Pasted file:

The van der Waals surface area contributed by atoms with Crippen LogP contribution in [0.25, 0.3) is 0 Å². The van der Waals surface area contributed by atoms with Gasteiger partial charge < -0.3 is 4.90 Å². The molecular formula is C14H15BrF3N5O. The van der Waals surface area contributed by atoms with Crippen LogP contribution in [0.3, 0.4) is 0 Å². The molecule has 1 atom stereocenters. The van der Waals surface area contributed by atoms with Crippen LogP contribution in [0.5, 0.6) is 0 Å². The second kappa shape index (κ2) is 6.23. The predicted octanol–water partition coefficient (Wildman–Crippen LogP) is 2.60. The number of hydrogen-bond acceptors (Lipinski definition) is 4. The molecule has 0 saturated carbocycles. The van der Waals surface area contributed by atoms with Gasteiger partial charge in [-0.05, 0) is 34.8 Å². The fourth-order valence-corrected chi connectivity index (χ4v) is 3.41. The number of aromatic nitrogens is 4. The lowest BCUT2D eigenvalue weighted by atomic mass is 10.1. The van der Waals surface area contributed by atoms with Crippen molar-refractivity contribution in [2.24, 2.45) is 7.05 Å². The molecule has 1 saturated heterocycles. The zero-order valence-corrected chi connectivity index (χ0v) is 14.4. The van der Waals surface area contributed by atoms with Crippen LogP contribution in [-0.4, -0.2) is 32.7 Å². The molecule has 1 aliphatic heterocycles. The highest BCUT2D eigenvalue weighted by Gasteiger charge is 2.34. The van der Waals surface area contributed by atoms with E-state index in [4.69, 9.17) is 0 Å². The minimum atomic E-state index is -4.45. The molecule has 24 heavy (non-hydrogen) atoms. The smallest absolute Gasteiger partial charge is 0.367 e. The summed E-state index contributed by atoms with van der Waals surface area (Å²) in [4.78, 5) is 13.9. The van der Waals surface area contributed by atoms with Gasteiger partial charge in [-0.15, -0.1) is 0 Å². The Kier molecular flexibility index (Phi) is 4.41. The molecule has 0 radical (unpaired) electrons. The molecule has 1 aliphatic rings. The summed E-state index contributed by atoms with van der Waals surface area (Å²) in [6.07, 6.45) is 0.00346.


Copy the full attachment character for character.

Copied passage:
The van der Waals surface area contributed by atoms with Crippen LogP contribution in [0.25, 0.3) is 0 Å². The van der Waals surface area contributed by atoms with Gasteiger partial charge < -0.3 is 4.90 Å². The molecular formula is C14H15BrF3N5O. The van der Waals surface area contributed by atoms with Crippen LogP contribution in [0.3, 0.4) is 0 Å². The molecule has 1 atom stereocenters. The van der Waals surface area contributed by atoms with Crippen LogP contribution in [0.5, 0.6) is 0 Å². The second kappa shape index (κ2) is 6.23. The predicted octanol–water partition coefficient (Wildman–Crippen LogP) is 2.60. The number of hydrogen-bond acceptors (Lipinski definition) is 4. The molecule has 0 saturated carbocycles. The van der Waals surface area contributed by atoms with Gasteiger partial charge in [-0.05, 0) is 34.8 Å². The fourth-order valence-corrected chi connectivity index (χ4v) is 3.41. The number of aromatic nitrogens is 4. The lowest BCUT2D eigenvalue weighted by atomic mass is 10.1. The van der Waals surface area contributed by atoms with Crippen molar-refractivity contribution in [2.24, 2.45) is 7.05 Å². The molecule has 1 saturated heterocycles. The zero-order valence-corrected chi connectivity index (χ0v) is 14.4. The van der Waals surface area contributed by atoms with Crippen LogP contribution in [-0.4, -0.2) is 32.7 Å². The molecule has 1 aliphatic heterocycles. The highest BCUT2D eigenvalue weighted by Gasteiger charge is 2.34. The van der Waals surface area contributed by atoms with E-state index in [4.69, 9.17) is 0 Å². The minimum atomic E-state index is -4.45. The molecule has 24 heavy (non-hydrogen) atoms. The smallest absolute Gasteiger partial charge is 0.367 e. The summed E-state index contributed by atoms with van der Waals surface area (Å²) in [4.78, 5) is 13.9. The van der Waals surface area contributed by atoms with Gasteiger partial charge in [-0.15, -0.1) is 0 Å². The Kier molecular flexibility index (Phi) is 4.41. The molecule has 0 radical (unpaired) electrons. The molecule has 1 aliphatic rings. The summed E-state index contributed by atoms with van der Waals surface area (Å²) in [6.07, 6.45) is 0.00346.